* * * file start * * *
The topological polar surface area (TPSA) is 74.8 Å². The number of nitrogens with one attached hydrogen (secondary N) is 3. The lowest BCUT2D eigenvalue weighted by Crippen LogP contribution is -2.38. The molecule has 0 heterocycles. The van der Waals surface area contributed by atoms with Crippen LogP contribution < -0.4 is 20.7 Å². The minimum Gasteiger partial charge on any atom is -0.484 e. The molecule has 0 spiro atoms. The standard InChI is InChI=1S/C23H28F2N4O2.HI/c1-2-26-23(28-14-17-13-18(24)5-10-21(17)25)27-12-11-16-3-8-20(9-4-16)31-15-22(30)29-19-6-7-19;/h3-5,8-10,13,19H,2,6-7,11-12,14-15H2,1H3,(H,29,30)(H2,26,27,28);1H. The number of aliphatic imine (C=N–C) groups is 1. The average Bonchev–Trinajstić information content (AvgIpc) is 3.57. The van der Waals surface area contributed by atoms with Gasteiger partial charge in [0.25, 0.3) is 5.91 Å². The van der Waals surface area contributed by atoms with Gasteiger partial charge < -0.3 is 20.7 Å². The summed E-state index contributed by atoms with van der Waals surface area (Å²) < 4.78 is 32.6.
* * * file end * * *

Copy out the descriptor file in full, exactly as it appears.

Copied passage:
The topological polar surface area (TPSA) is 74.8 Å². The number of nitrogens with one attached hydrogen (secondary N) is 3. The lowest BCUT2D eigenvalue weighted by Crippen LogP contribution is -2.38. The molecule has 0 heterocycles. The van der Waals surface area contributed by atoms with Crippen LogP contribution < -0.4 is 20.7 Å². The minimum Gasteiger partial charge on any atom is -0.484 e. The molecule has 0 spiro atoms. The standard InChI is InChI=1S/C23H28F2N4O2.HI/c1-2-26-23(28-14-17-13-18(24)5-10-21(17)25)27-12-11-16-3-8-20(9-4-16)31-15-22(30)29-19-6-7-19;/h3-5,8-10,13,19H,2,6-7,11-12,14-15H2,1H3,(H,29,30)(H2,26,27,28);1H. The number of aliphatic imine (C=N–C) groups is 1. The average Bonchev–Trinajstić information content (AvgIpc) is 3.57. The van der Waals surface area contributed by atoms with Gasteiger partial charge in [0.25, 0.3) is 5.91 Å². The van der Waals surface area contributed by atoms with Gasteiger partial charge < -0.3 is 20.7 Å². The summed E-state index contributed by atoms with van der Waals surface area (Å²) < 4.78 is 32.6.